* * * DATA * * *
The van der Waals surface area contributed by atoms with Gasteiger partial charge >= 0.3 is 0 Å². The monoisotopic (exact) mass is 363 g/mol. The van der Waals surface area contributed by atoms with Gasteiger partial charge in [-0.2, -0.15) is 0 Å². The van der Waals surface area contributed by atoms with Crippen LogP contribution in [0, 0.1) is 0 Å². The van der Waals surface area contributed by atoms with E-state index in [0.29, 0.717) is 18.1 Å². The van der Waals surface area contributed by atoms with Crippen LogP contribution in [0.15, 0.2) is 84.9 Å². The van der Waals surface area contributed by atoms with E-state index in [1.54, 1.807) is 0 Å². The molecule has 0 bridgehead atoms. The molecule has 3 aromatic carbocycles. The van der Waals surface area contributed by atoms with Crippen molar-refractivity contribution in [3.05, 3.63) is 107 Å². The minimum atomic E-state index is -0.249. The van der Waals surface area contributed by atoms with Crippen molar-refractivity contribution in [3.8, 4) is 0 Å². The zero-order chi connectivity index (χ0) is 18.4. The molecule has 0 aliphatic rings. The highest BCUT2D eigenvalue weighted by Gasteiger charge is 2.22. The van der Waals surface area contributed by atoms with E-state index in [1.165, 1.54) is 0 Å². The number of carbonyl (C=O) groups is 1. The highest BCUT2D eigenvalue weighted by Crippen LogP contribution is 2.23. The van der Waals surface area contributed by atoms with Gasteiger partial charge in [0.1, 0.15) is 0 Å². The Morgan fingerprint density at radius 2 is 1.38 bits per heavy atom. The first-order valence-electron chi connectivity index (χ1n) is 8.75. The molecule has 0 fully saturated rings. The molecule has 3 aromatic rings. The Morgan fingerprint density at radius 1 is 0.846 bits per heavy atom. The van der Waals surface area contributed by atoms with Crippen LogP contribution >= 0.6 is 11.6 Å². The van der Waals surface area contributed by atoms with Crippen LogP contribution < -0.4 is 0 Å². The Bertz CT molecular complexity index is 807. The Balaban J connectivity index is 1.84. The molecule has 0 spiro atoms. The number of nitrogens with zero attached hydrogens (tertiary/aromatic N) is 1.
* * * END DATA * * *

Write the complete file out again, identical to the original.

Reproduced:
The van der Waals surface area contributed by atoms with Gasteiger partial charge >= 0.3 is 0 Å². The monoisotopic (exact) mass is 363 g/mol. The van der Waals surface area contributed by atoms with Gasteiger partial charge in [-0.2, -0.15) is 0 Å². The van der Waals surface area contributed by atoms with Crippen LogP contribution in [0, 0.1) is 0 Å². The van der Waals surface area contributed by atoms with E-state index in [0.29, 0.717) is 18.1 Å². The van der Waals surface area contributed by atoms with Crippen LogP contribution in [0.15, 0.2) is 84.9 Å². The van der Waals surface area contributed by atoms with E-state index in [1.54, 1.807) is 0 Å². The molecule has 0 bridgehead atoms. The molecule has 3 aromatic carbocycles. The van der Waals surface area contributed by atoms with Crippen molar-refractivity contribution in [3.05, 3.63) is 107 Å². The minimum atomic E-state index is -0.249. The van der Waals surface area contributed by atoms with Crippen molar-refractivity contribution in [3.8, 4) is 0 Å². The zero-order chi connectivity index (χ0) is 18.4. The molecule has 0 aliphatic rings. The highest BCUT2D eigenvalue weighted by Gasteiger charge is 2.22. The van der Waals surface area contributed by atoms with E-state index in [1.165, 1.54) is 0 Å². The number of carbonyl (C=O) groups is 1. The highest BCUT2D eigenvalue weighted by Crippen LogP contribution is 2.23. The van der Waals surface area contributed by atoms with Gasteiger partial charge in [0.1, 0.15) is 0 Å². The Morgan fingerprint density at radius 2 is 1.38 bits per heavy atom. The first-order valence-electron chi connectivity index (χ1n) is 8.75. The molecule has 0 fully saturated rings. The molecule has 3 aromatic rings. The Morgan fingerprint density at radius 1 is 0.846 bits per heavy atom. The van der Waals surface area contributed by atoms with Crippen LogP contribution >= 0.6 is 11.6 Å². The van der Waals surface area contributed by atoms with Crippen LogP contribution < -0.4 is 0 Å². The Bertz CT molecular complexity index is 807. The Balaban J connectivity index is 1.84. The molecule has 0 spiro atoms. The number of nitrogens with zero attached hydrogens (tertiary/aromatic N) is 1.